Advertisers will also want to see that you have an eye for talent in the people with whom you collaborate. I’ve already stressed how essential it is to obtain a great crew of hair, makeup, and wardrobe people for your shoots. Working with industry-caliber models is even more crucial. In the fashion business, the simple truth is, if you want to take beautiful photos, you have to shoot beautiful people. And that’s not as measured by your personal definition of beauty, but rather by the industry’s standard.

Unfortunately, one of the biggest red flags of the rookie photographer is a portfolio filled with average-looking people like me. Getting your friends to pose for you may save a few bucks, but it will cost you work. Modeling agencies exist because they only recruit those individuals who have the physical attributes sought by advertisers. Even an agency’s “average” models are way above the norm for the rest of us; their teeth are whiter, their faces more symmetrical, their skin clear, small-pored, and free of blemishes. They tend to be taller than the typical person, and they fit into a clothing size that the garment industry uses as a standard when creating samples.

Ford Models LA

Take the time to study models who are signed with agencies, and you will see these qualities for yourself. Also examine models who appear in magazine advertisements and try to figure out why the advertisers chose those particular looks to represent their products. Then carefully consider what kind of model you need for your product shoot in order for your images to compare favorably with what’s already out there.

I advise doing this kind of research every time you brush up your portfolio in preparation to approach a potential client. When bidding for a particular company, I study their previous images, not just from the past few months but from several years back. While originality and creativity are great, you don’t want to go in such a radical new direction that it will alienate your prospective client. Marketing peeps build their brands on consistency, and they want a concept that preserves the image and style they’ve cultivated for their products. Nail several hero shots for the portfolio that match their prior output, then feel free to get creative. However, don’t overwhelm them with your personal vision; include one or two images that best capture your unique style, but always leave them hungry for more. After all, you may be shooting their next campaign!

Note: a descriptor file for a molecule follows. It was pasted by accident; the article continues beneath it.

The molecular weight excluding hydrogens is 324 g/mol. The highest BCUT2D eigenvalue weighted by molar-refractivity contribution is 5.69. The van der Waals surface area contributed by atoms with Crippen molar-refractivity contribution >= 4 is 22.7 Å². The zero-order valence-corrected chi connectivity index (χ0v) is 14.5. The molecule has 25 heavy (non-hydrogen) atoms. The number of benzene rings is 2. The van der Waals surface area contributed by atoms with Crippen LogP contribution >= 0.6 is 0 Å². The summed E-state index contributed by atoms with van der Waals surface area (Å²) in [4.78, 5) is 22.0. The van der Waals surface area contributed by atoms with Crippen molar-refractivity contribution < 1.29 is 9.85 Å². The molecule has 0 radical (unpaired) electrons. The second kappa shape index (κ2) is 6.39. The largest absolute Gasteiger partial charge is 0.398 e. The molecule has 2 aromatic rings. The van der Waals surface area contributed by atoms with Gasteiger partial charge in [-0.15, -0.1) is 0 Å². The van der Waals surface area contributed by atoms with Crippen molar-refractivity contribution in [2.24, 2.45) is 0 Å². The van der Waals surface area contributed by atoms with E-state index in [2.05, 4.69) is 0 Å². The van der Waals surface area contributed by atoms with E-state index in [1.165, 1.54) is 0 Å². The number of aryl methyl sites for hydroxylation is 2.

In addition to emulating a potential client’s style in my images, I also tweak the contents of my online portfolio to reflect the emphasis of the client’s product line. If I’m bidding for a hair campaign, for example, I tend to put all my hair and beauty work up front on my splash page. Again, the goal is to give the client the immediate impression that you are the ideal photographer for the job from the first moment they view your work.

I’ve obtained a lot of images with company logos on them this way. And nothing helps you get your next job more than being able to show off the big logo stamp you earned with your last job. That’s the ultimate endorsement a photographer can receive, because it attests that a company, be it a small startup or a major corporation, had enough faith in your images to entrust the future of their brand to you. A picture may be worth a thousand words, but when it comes to building a professional portfolio, a logo is worth a thousand pictures!